The Boston Globe
Sometimes — rarely, but sometimes — hashtags can be words to live by.
In Philip Dorsett’s case, #KTSE had to be a mantra during a season in which the circumstances around him changed so much.
He started the season as one of the focal points of the Patriots’ offense. Tom Brady looked Dorsett’s way early and often and Dorsett efficiently turned his targets into grabs.
But when Julian Edelman returned after missing the first four games with a suspension and Josh Gordon arrived via a deal with the Cleveland Browns, the looks Dorsett had been getting turned into passing glances.
The opportunities dried up so much that over a four-game stretch from Week 13 to Week 16, Dorsett didn’t have a single pass come his way.
But he didn’t let it affect his preparation. He didn’t sour on the sidelines as his snap counts declined. Instead, he waited. And he adhered to #KTSE, as in Keep The Same Energy.
The payoff came in the final week of the season when he turned five targets into five catches for 34 yards and a touchdown in a 38-3 win over the Jets.
It felt like a reward for never letting things rattle him.
“I tried to keep the same energy, like everybody’s saying,” Dorsett said. “My demeanor didn’t change. I just tried to stay in it and I kept working. I kept preparing like I was a starter because you never know what can happen in this league.
“I’ve been in this league only four years, but I’ve seen a lot. So, you never really know what can happen, because your opportunity comes, you’ve got to be ready for it.
“I was going to handle it the same way anyway because that’s the kind of person I am, but knowing that when it did come back around and I was ready for it, we tried not to miss a beat as an offense, it definitely was satisfying.”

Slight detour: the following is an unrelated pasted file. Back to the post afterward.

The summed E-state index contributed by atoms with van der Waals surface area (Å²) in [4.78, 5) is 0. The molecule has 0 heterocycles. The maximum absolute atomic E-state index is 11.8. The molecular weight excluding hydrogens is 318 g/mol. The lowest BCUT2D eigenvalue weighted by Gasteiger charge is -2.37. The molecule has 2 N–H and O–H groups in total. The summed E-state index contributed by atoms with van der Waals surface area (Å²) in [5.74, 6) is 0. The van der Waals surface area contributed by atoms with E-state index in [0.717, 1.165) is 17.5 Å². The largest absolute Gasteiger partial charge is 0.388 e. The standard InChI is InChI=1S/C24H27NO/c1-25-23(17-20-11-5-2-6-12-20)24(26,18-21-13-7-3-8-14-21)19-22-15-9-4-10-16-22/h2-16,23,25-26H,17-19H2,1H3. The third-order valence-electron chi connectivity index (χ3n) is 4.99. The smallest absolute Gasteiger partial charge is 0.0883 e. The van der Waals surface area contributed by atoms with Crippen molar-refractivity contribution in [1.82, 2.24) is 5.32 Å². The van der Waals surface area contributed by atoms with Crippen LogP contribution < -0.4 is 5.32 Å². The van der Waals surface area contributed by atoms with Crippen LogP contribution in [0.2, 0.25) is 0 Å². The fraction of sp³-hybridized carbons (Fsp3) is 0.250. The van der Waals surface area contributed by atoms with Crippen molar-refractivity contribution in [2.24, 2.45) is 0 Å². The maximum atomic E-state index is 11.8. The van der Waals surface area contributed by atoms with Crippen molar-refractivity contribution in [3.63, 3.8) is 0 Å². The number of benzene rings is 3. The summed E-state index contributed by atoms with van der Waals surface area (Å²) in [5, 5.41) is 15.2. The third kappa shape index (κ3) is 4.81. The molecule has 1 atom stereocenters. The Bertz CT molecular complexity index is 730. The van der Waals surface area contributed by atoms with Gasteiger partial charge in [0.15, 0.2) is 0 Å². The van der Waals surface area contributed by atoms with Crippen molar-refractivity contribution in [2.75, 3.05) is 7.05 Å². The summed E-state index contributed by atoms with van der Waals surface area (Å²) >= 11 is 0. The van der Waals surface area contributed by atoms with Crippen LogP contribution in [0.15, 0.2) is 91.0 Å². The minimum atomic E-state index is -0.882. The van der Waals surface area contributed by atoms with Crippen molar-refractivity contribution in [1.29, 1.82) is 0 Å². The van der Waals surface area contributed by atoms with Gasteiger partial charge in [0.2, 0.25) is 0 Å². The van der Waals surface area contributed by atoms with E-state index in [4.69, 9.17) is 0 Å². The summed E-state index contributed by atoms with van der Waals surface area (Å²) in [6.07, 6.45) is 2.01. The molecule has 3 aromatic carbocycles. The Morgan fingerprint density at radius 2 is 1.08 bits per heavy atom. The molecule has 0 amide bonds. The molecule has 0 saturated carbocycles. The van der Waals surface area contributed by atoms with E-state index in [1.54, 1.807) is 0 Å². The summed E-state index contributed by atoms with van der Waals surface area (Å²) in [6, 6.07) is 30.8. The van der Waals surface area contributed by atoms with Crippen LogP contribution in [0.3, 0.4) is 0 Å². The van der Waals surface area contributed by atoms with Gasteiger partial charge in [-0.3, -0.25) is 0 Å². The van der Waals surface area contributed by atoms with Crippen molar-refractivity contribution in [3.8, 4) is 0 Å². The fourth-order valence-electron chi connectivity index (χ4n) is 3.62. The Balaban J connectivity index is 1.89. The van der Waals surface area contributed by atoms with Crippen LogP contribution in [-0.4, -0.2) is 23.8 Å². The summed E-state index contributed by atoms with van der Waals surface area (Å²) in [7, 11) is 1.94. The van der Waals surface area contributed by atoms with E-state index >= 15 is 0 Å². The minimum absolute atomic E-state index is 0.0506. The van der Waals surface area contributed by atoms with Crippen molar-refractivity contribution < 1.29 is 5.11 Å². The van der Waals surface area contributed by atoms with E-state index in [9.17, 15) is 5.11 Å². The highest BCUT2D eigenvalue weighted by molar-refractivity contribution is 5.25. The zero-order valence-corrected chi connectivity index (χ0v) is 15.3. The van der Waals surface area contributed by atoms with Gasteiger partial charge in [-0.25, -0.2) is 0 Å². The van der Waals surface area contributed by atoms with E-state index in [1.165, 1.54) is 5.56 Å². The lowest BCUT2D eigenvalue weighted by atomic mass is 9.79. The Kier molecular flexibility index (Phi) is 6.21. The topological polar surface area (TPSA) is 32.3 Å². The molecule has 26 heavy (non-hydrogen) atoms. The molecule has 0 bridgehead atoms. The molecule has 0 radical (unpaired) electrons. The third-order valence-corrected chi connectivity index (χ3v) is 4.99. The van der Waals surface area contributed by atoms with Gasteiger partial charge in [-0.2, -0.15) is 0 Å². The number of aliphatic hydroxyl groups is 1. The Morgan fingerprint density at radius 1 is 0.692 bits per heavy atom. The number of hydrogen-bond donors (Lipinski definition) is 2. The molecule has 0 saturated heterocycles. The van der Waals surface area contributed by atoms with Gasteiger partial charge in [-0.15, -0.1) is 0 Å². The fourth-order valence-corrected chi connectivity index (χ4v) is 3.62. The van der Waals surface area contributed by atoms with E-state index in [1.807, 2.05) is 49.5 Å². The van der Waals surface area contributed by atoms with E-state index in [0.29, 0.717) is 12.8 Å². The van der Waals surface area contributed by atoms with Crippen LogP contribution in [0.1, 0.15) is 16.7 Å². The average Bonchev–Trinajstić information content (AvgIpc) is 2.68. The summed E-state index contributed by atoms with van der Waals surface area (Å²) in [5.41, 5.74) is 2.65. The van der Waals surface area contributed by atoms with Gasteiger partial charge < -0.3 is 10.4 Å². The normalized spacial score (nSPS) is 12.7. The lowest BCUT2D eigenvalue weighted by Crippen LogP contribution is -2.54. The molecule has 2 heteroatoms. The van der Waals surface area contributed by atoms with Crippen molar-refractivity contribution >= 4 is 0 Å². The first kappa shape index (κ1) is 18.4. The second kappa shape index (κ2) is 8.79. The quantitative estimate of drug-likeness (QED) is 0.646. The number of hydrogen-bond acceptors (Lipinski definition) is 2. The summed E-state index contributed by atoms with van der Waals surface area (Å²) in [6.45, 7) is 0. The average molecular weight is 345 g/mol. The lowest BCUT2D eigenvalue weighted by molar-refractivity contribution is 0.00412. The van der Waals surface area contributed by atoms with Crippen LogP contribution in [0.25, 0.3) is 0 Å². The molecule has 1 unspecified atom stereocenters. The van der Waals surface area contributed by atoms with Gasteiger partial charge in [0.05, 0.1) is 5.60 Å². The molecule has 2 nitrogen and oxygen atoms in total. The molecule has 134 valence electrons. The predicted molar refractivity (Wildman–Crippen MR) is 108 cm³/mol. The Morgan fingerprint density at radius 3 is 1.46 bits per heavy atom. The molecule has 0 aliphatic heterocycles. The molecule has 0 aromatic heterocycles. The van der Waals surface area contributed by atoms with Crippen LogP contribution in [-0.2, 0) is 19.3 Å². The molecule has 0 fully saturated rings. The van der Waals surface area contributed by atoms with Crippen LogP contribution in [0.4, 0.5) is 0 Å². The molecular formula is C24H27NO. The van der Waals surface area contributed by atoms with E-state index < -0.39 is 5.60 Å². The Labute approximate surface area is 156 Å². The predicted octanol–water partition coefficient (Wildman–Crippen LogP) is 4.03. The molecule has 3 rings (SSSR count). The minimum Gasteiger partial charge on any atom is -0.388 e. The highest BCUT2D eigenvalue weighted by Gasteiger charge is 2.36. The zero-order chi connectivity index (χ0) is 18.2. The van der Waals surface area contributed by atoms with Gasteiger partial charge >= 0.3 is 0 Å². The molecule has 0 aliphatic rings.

Even as his role changed throughout the season, Dorsett made the most of his 42 targets by hauling in 32 of them for 290 yards and three touchdowns. His 76.2 percent catch rate was by far the highest of his career and the fourth-highest clip in the league among wide receivers with at least 40 targets, according to Pro-Football-Reference.com.
“It’s definitely something that I pride myself on,” he said. “You want to go out there and be dependable for your quarterback and for your team, going out there and catching every pass. That’s every receiver’s goal is going out there and catching every ball that’s thrown at them.”
That dependability is something he believes earned Brady’s trust even before the season started.
“With all the work that I put in during camp and even just going through the season, just staying in and all the work we do in practice,” Dorsett said. “And when I’m in the game, he trusts me enough to throw me the ball still, so I think I did.”
His bye-week plans were to prepare for every possible situation.
Dorsett’s playoff experience over his four-year career is limited to just last season’s run to the Super Bowl. He had one catch for 31 yards in the AFC Championship game against Jacksonville and he made another grab for 19 yards in the Super Bowl loss to Philadelphia.
“We can do a lot of work,” Dorsett said. “Just tapping in on the situation, because you never know what’s going to come in the playoffs.
“I think Bill [Belichick] said something about the last couple playoff games have come down to the last play of the game. I didn’t realize that, but that’s big.
“You never know when you’re going to have to be in a situation and you haven’t gone over it and you don’t want to be in that.”
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